IT is often remarked by our neighbours on the Continent, and it is seldom denied among ourselves, that we are a nation of grumblers. Grumbling letters to the editor, for example, and grumbling articles in support of those letters, form two of the characteristics which are peculiar to English newspapers. Grumbling speeches, again, in virtue of their steady burden of complaint, secure a favourable reception for those patriots at our public meetings who have no oratorical recommendations of any sort to give them a personal claim on the attention of an audience. And a grumbling conversation is well known to everybody as the safe neutral ground on which two Englishmen, strangers to each other, can generally contrive to meet with the completest sense of ease and comfort. Unquestionably we are a race of grumblers; and grumbling is one of the very few national defects which we happen to be clever enough to discover for ourselves.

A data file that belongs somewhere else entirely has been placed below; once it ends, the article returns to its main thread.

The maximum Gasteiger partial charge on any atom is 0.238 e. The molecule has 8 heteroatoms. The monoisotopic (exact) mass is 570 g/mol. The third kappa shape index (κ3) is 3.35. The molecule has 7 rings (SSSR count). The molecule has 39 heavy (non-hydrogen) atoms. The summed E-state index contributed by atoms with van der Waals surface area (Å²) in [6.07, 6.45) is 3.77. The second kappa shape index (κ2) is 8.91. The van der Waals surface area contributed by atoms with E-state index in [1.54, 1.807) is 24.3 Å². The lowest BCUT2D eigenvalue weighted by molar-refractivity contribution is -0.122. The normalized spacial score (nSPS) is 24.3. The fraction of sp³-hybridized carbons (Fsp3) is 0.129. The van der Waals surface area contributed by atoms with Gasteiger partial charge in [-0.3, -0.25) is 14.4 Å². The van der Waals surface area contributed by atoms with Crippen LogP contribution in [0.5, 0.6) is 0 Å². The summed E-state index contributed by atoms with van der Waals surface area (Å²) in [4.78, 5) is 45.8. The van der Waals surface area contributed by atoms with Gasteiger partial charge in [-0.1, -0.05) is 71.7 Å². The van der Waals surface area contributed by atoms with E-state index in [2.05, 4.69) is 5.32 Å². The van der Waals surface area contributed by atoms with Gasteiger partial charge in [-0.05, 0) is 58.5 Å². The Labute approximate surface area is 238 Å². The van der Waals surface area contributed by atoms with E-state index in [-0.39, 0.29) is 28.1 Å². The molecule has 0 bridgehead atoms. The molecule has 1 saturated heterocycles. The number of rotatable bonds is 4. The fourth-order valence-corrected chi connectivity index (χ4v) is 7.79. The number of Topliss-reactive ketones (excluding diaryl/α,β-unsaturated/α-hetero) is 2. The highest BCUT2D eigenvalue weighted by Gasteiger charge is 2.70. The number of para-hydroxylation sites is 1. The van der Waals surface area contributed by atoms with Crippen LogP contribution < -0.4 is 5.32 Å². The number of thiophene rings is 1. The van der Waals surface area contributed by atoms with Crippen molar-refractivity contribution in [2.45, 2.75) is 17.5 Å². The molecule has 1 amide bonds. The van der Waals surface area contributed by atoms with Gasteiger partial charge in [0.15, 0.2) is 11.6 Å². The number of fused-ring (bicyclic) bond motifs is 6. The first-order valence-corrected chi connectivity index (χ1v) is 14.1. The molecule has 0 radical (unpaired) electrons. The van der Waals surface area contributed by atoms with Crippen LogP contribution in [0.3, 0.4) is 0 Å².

To do us justice, however, there are some few subjects of public importance to the discussion of which we are always ready to apply ourselves in a spirit of the most unquestioning contentment and approval. The great and general improvement in the condition of society; in its principles and practice; in its stores of knowledge, its habits, manners, and modes of thinking, is one of these subjects. There is hardly any public means of loudly congratulating ourselves on our own progress which we have not tried; and it may fairly be added, that our exultation in this matter is not without its solid foundation on reason and on truth. We have, in many most important respects, advanced resolutely, industriously, and honourably from a state of past darkness to a state of present light. No thoughtful man can look back, even through no longer a period than the last fifty years, without thankfully acknowledging that the English nation has been, up to this moment, both politically and socially, a notable gainer.